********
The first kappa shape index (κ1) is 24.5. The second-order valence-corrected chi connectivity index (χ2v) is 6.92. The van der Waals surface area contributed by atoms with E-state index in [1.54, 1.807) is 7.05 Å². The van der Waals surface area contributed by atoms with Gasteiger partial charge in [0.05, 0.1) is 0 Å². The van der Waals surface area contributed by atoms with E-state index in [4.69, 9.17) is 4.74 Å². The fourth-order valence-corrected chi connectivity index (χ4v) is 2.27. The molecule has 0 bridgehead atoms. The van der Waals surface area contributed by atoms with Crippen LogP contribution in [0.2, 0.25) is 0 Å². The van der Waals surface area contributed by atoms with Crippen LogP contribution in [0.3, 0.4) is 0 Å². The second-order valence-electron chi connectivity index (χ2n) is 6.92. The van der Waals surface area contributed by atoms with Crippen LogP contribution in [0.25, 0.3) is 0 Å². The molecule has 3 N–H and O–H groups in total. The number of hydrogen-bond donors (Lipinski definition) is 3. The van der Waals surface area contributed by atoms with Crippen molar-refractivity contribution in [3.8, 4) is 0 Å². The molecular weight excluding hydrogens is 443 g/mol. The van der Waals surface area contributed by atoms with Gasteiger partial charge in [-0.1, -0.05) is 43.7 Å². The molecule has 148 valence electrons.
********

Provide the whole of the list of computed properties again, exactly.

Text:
The first kappa shape index (κ1) is 24.5. The second-order valence-corrected chi connectivity index (χ2v) is 6.92. The van der Waals surface area contributed by atoms with E-state index in [1.54, 1.807) is 7.05 Å². The van der Waals surface area contributed by atoms with Gasteiger partial charge in [0.05, 0.1) is 0 Å². The van der Waals surface area contributed by atoms with E-state index in [4.69, 9.17) is 4.74 Å². The fourth-order valence-corrected chi connectivity index (χ4v) is 2.27. The molecule has 0 bridgehead atoms. The van der Waals surface area contributed by atoms with Crippen LogP contribution in [0.2, 0.25) is 0 Å². The van der Waals surface area contributed by atoms with Crippen LogP contribution in [0.3, 0.4) is 0 Å². The second-order valence-electron chi connectivity index (χ2n) is 6.92. The van der Waals surface area contributed by atoms with Crippen LogP contribution in [0.25, 0.3) is 0 Å². The molecule has 3 N–H and O–H groups in total. The number of hydrogen-bond donors (Lipinski definition) is 3. The van der Waals surface area contributed by atoms with Crippen molar-refractivity contribution in [3.8, 4) is 0 Å². The molecular weight excluding hydrogens is 443 g/mol. The van der Waals surface area contributed by atoms with Gasteiger partial charge in [-0.1, -0.05) is 43.7 Å². The molecule has 148 valence electrons.